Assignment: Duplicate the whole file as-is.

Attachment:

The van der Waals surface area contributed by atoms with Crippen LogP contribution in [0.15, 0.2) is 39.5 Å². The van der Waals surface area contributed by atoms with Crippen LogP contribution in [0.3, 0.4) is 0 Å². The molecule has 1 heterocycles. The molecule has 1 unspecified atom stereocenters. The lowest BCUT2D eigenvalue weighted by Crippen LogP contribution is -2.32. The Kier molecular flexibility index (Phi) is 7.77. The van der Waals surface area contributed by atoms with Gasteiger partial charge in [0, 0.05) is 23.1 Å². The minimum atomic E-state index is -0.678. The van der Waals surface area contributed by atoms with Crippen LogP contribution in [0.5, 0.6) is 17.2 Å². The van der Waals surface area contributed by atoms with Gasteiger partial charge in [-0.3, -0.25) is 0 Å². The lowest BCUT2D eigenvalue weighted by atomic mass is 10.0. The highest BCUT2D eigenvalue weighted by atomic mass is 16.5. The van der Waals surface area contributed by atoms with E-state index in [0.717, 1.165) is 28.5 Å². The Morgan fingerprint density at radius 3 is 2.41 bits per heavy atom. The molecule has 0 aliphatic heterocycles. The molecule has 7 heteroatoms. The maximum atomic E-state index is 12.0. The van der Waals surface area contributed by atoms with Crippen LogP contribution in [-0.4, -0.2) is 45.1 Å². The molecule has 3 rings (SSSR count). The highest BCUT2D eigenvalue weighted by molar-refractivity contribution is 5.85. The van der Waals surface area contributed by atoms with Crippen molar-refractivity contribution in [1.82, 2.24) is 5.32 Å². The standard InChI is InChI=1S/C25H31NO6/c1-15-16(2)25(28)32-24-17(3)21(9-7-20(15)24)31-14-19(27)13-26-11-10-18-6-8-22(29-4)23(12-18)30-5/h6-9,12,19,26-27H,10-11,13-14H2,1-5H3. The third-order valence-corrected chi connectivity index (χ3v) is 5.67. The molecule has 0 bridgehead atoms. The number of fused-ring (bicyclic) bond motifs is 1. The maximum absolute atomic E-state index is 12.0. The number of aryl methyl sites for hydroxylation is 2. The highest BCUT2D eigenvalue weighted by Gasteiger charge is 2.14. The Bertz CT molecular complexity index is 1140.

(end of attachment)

The van der Waals surface area contributed by atoms with Crippen LogP contribution in [0.15, 0.2) is 39.5 Å². The van der Waals surface area contributed by atoms with Crippen LogP contribution in [0.3, 0.4) is 0 Å². The molecule has 1 heterocycles. The molecule has 1 unspecified atom stereocenters. The lowest BCUT2D eigenvalue weighted by Crippen LogP contribution is -2.32. The Kier molecular flexibility index (Phi) is 7.77. The van der Waals surface area contributed by atoms with Gasteiger partial charge in [0, 0.05) is 23.1 Å². The minimum atomic E-state index is -0.678. The van der Waals surface area contributed by atoms with Crippen LogP contribution in [0.5, 0.6) is 17.2 Å². The van der Waals surface area contributed by atoms with Gasteiger partial charge in [-0.3, -0.25) is 0 Å². The lowest BCUT2D eigenvalue weighted by atomic mass is 10.0. The highest BCUT2D eigenvalue weighted by atomic mass is 16.5. The van der Waals surface area contributed by atoms with E-state index in [0.717, 1.165) is 28.5 Å². The Morgan fingerprint density at radius 3 is 2.41 bits per heavy atom. The molecule has 0 aliphatic heterocycles. The molecule has 7 heteroatoms. The maximum atomic E-state index is 12.0. The van der Waals surface area contributed by atoms with Crippen LogP contribution in [-0.4, -0.2) is 45.1 Å². The molecule has 3 rings (SSSR count). The highest BCUT2D eigenvalue weighted by molar-refractivity contribution is 5.85. The van der Waals surface area contributed by atoms with Crippen molar-refractivity contribution in [1.82, 2.24) is 5.32 Å². The standard InChI is InChI=1S/C25H31NO6/c1-15-16(2)25(28)32-24-17(3)21(9-7-20(15)24)31-14-19(27)13-26-11-10-18-6-8-22(29-4)23(12-18)30-5/h6-9,12,19,26-27H,10-11,13-14H2,1-5H3. The third-order valence-corrected chi connectivity index (χ3v) is 5.67. The molecule has 0 bridgehead atoms. The number of fused-ring (bicyclic) bond motifs is 1. The maximum absolute atomic E-state index is 12.0. The number of aryl methyl sites for hydroxylation is 2. The highest BCUT2D eigenvalue weighted by Gasteiger charge is 2.14. The Bertz CT molecular complexity index is 1140.